Posted 3rd July 2023 | No Comments

ASLEF starts overtime and rest day working ban

Train services in England could be cancelled or altered at short notice, because a ban on overtime and rest day working is being staged by the drivers’ union ASLEF from today until Saturday.

The restriction is part of the union’s continuing dispute with the industry over pay.

The union’s general secretary Mick Whelan said: ‘Once again we find ourselves with no alternative but to take this action. We have continually come to the negotiating table in good faith, seeking to resolve the dispute. Sadly, it is clear from the actions of both the train operating companies and the government that they do not want an end to the dispute. Their goals appear to be to continue industrial strife and to do down our industry.

‘We don't want to inconvenience the public. We just want to see our members paid fairly during a cost of living crisis when inflation is running at above 10 per cent, and to not see our terms and conditions taken away.

’It's time for the government and the companies to think again and look for a resolution.’

National Rail is warning that problems are most likely on Chiltern Railways, Govia Thameslink Railway (all divisions), Greater Anglia, Great Western Railway, South Western Railway (including Island Line) and TransPennine Express. GWR said its sleeper services between London and Cornwall will not run again until Sunday night.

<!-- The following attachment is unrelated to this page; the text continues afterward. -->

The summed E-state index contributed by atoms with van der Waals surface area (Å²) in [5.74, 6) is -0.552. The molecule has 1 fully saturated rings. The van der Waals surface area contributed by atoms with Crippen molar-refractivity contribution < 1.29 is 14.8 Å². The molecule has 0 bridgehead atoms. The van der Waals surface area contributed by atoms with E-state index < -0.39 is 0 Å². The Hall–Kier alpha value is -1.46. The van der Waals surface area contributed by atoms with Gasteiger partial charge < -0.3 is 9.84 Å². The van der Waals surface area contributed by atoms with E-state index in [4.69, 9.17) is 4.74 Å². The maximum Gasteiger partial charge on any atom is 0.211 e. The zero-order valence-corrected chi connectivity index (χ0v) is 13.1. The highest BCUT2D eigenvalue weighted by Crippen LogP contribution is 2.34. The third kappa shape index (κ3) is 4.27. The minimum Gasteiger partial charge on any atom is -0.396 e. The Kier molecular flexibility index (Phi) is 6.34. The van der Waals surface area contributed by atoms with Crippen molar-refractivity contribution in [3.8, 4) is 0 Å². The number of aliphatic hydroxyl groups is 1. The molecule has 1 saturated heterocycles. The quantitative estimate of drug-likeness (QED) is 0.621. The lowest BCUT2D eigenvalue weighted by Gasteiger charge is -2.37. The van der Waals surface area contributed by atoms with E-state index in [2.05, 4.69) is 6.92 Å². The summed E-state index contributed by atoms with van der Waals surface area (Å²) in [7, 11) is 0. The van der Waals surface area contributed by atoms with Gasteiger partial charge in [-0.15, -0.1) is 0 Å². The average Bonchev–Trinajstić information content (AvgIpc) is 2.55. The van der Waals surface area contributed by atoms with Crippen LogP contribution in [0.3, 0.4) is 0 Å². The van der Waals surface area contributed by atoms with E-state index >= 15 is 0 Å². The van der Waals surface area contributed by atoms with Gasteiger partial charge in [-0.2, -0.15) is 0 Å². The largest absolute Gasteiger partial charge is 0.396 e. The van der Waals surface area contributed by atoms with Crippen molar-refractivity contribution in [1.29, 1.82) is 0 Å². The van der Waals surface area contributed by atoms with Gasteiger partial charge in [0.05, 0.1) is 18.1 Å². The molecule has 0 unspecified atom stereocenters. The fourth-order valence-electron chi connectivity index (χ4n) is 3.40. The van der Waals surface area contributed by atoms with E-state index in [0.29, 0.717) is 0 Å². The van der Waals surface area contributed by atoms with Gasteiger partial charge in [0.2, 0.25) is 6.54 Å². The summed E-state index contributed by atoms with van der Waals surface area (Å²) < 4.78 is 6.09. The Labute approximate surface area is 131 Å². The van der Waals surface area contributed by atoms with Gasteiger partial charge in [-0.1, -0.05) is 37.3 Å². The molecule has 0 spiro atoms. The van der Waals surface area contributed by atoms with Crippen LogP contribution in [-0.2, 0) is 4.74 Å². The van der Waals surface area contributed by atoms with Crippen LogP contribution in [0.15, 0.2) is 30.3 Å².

Other operators who may be able to provide their full timetables are Avanti West Coast, CrossCountry, East Midlands Railway, LNER, Northern, Southeastern and West Midlands Trains.

Operators who are not expecting to be affected, including those which are outside the scope of the dispute, are c2c, Caledonian Sleeper, Docklands Light Railway, Glasgow Subway, Grand Central, Elizabeth Line, Heathrow Express, Hull Trains, London Overground, London Underground, Lumo, Merseyrail, ScotRail, Transport for Wales and Tyne & Wear Metro.

Meanwhile, ASLEF cancelled a strike which it had called for yesterday on Avanti West Coast, after a ‘sick note policy’ was withdrawn.

Mick Whelan said: As we have always said, we want to maintain a culture of positive industrial relations. This outcome shows that when management come to the table and understand our members' perspective we are able to resolve issues effectively.’

More serious disruption is expected later in the month, when the RMT stages three 24-hour strikes which will affect the majority of operators in England, on 20, 22 and 29 July.